After a tricky year, it’s safe to say we’re all looking ahead to the next 12 months with a degree of hope that things may be somewhat easier – and the Bank of England’s prospective mortgage reforms could be the silver lining we’ve all been looking for!We’re no strangers to the UK housing crisis, having spoken about it at length over the past four years. Arguably, one of the hardest hit demographics when it comes to the supply and demand crisis are first-time buyers –many of whom are forced to continue paying rising rental costs while also saving for that ever increasing deposit, or stuck living with family in potentially unsuitable accommodation whilst they save.
The UK government recognised the plight of “generation rent” in their Autumn budget speech, with the Prime Minister promising to turn “generation rent into generation buy” but that has remained an empty promise, until now.
New reports suggest that the Bank of England could be looking at easier options for those looking to secure a mortgage amongst concerns that first-time buyers are being pushed out of the property market. While many banks have been hesitant to offer high loan-to-value mortgages amongst fears of a house price crash following the COVID-19 pandemic, the Bank of England looks to be exploring plans for more mortgages to be offered with a deposit of only 5%. This, combined with record-low interest rates, could make it easier for a homeowner to repay their mortgage, and could see many more first-time buyers finally able to take that all-important step to home ownership.
But could that have detrimental affects on the current housing crisis?
In short – yes. The country is already in the midst of a supply and demand crisis, and with more affordable mortgage options potentially increasing demand even further we could find ourselves with an ever-increasing shortage of suitable homes available.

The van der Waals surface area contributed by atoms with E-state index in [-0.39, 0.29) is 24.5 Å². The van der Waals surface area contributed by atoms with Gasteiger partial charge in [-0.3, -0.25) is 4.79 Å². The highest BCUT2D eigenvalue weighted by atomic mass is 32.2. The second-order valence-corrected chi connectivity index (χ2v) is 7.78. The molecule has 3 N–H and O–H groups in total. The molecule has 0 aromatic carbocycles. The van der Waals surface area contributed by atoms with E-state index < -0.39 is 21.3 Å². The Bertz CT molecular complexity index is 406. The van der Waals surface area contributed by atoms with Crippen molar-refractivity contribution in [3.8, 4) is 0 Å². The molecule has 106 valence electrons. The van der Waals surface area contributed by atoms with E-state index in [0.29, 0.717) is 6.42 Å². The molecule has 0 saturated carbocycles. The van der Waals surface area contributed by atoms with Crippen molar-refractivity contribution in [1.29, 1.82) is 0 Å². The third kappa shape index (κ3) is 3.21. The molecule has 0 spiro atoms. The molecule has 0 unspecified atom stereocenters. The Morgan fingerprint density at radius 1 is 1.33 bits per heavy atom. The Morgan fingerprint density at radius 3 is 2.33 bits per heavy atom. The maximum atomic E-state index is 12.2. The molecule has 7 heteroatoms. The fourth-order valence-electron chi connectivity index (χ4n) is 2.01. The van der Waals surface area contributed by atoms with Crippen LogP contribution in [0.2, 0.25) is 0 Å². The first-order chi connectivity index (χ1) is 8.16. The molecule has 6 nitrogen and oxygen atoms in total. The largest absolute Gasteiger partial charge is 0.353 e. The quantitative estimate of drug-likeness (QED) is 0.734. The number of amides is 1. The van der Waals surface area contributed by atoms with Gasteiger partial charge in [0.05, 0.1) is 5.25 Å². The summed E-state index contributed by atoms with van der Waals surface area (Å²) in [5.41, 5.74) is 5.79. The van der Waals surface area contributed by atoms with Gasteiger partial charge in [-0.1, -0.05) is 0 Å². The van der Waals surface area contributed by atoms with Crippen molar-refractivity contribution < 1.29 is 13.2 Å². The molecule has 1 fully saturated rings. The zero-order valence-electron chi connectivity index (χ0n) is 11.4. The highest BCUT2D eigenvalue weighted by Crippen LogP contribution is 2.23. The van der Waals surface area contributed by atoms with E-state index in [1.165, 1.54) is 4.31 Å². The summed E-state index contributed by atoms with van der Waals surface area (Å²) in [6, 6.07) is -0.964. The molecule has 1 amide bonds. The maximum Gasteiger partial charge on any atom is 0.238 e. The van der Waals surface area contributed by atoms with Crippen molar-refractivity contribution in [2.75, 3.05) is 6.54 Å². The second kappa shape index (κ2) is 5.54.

The solution to this problem seems simple enough – just build more homes! This isn’t as easy as it appears however, with a shortage of suitable land sites being identified for residential development across the country and an outdated planning system, house builders are being held up from providing the new homes so desperately required.
At Intro Crowd we aim to alleviate some of this pressure on the housing market by giving investors the opportunity to collectively fund strategic land sites across the country. Strategic land refers to undeveloped greenfield land located in an area with a defined need for current or near-future development, that has both good road access and access to local amenities such as shops, schools, public transport and medical care. These factors make a site sustainable in nature, which in turn can be attractive to house builders.
Once these sites are fully funded, Intro Crowd’s experienced planning team will take the site through the planning process and, if consent is granted, will then aim to sell the site to a house builder for residential development. This in turn will increase the volume of new homes available.
This article is for educational purposes only and does not constitute investment advice. This article does not amount to an invitation or inducement to buy or sell an investment nor does it solicit any such offer or invitation in any jurisdiction.
In all cases, readers should conduct their own investigation and analysis of the data in the article. Readers are strongly encouraged to seek independent legal and financial advice when considering an investment in strategic land. All statements of opinion and/or belief contained in this article and all views expressed and all projections, forecasts or statements relating to expectations regarding future events represent Intro Crowd’s own assessment and interpretation of information available as at the date of this article.
No responsibility or liability is accepted by Intro Crowd for reliance on the contents of this article.